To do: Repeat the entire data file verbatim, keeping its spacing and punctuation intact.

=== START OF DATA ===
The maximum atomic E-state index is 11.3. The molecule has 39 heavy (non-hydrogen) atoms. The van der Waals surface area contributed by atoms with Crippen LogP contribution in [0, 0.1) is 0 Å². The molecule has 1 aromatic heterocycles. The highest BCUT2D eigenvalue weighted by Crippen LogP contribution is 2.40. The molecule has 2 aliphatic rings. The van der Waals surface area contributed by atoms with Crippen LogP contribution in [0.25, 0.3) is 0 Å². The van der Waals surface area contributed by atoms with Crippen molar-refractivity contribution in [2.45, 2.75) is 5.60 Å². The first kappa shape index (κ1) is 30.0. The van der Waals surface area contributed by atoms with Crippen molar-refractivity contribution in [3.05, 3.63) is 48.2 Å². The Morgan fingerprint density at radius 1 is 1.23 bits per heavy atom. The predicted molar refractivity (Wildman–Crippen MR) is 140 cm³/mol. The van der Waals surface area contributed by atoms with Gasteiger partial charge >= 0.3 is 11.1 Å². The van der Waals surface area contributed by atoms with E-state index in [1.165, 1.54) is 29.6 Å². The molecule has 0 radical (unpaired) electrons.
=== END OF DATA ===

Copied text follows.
The maximum atomic E-state index is 11.3. The molecule has 39 heavy (non-hydrogen) atoms. The van der Waals surface area contributed by atoms with Crippen LogP contribution in [0, 0.1) is 0 Å². The molecule has 1 aromatic heterocycles. The highest BCUT2D eigenvalue weighted by Crippen LogP contribution is 2.40. The molecule has 2 aliphatic rings. The van der Waals surface area contributed by atoms with Crippen LogP contribution in [0.25, 0.3) is 0 Å². The van der Waals surface area contributed by atoms with Crippen molar-refractivity contribution in [2.45, 2.75) is 5.60 Å². The first kappa shape index (κ1) is 30.0. The van der Waals surface area contributed by atoms with Crippen molar-refractivity contribution in [3.05, 3.63) is 48.2 Å². The Morgan fingerprint density at radius 1 is 1.23 bits per heavy atom. The predicted molar refractivity (Wildman–Crippen MR) is 140 cm³/mol. The van der Waals surface area contributed by atoms with Gasteiger partial charge >= 0.3 is 11.1 Å². The van der Waals surface area contributed by atoms with E-state index in [1.165, 1.54) is 29.6 Å². The molecule has 0 radical (unpaired) electrons.